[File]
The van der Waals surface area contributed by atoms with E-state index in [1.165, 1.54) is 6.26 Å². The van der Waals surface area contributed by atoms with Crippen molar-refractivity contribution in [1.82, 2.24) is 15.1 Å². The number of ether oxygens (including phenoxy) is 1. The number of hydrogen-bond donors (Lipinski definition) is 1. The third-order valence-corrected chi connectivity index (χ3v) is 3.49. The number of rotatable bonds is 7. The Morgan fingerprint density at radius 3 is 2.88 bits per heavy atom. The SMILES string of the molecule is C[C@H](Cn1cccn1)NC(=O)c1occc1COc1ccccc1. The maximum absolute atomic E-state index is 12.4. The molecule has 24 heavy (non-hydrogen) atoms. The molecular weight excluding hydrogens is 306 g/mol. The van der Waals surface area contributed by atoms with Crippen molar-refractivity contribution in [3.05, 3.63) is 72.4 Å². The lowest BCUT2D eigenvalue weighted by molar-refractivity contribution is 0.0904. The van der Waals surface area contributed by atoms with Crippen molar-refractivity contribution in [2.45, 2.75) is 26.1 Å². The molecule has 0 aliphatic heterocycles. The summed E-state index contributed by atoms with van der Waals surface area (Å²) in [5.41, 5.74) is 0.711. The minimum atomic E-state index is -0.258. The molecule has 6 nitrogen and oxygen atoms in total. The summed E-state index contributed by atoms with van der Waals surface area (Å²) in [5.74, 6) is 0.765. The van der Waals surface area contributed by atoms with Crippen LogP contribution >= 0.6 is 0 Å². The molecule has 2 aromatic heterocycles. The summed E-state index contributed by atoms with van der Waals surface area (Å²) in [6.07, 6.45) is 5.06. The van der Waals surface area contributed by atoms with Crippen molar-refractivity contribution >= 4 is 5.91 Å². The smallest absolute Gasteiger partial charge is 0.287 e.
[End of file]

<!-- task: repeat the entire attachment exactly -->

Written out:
The van der Waals surface area contributed by atoms with E-state index in [1.165, 1.54) is 6.26 Å². The van der Waals surface area contributed by atoms with Crippen molar-refractivity contribution in [1.82, 2.24) is 15.1 Å². The number of ether oxygens (including phenoxy) is 1. The number of hydrogen-bond donors (Lipinski definition) is 1. The third-order valence-corrected chi connectivity index (χ3v) is 3.49. The number of rotatable bonds is 7. The Morgan fingerprint density at radius 3 is 2.88 bits per heavy atom. The SMILES string of the molecule is C[C@H](Cn1cccn1)NC(=O)c1occc1COc1ccccc1. The maximum absolute atomic E-state index is 12.4. The molecule has 24 heavy (non-hydrogen) atoms. The molecular weight excluding hydrogens is 306 g/mol. The van der Waals surface area contributed by atoms with Crippen molar-refractivity contribution in [3.05, 3.63) is 72.4 Å². The lowest BCUT2D eigenvalue weighted by molar-refractivity contribution is 0.0904. The van der Waals surface area contributed by atoms with Crippen molar-refractivity contribution in [2.45, 2.75) is 26.1 Å². The molecule has 0 aliphatic heterocycles. The summed E-state index contributed by atoms with van der Waals surface area (Å²) in [5.41, 5.74) is 0.711. The minimum atomic E-state index is -0.258. The molecule has 6 nitrogen and oxygen atoms in total. The summed E-state index contributed by atoms with van der Waals surface area (Å²) in [5.74, 6) is 0.765. The van der Waals surface area contributed by atoms with Crippen LogP contribution >= 0.6 is 0 Å². The molecule has 2 aromatic heterocycles. The summed E-state index contributed by atoms with van der Waals surface area (Å²) in [6.07, 6.45) is 5.06. The van der Waals surface area contributed by atoms with Crippen molar-refractivity contribution >= 4 is 5.91 Å². The smallest absolute Gasteiger partial charge is 0.287 e.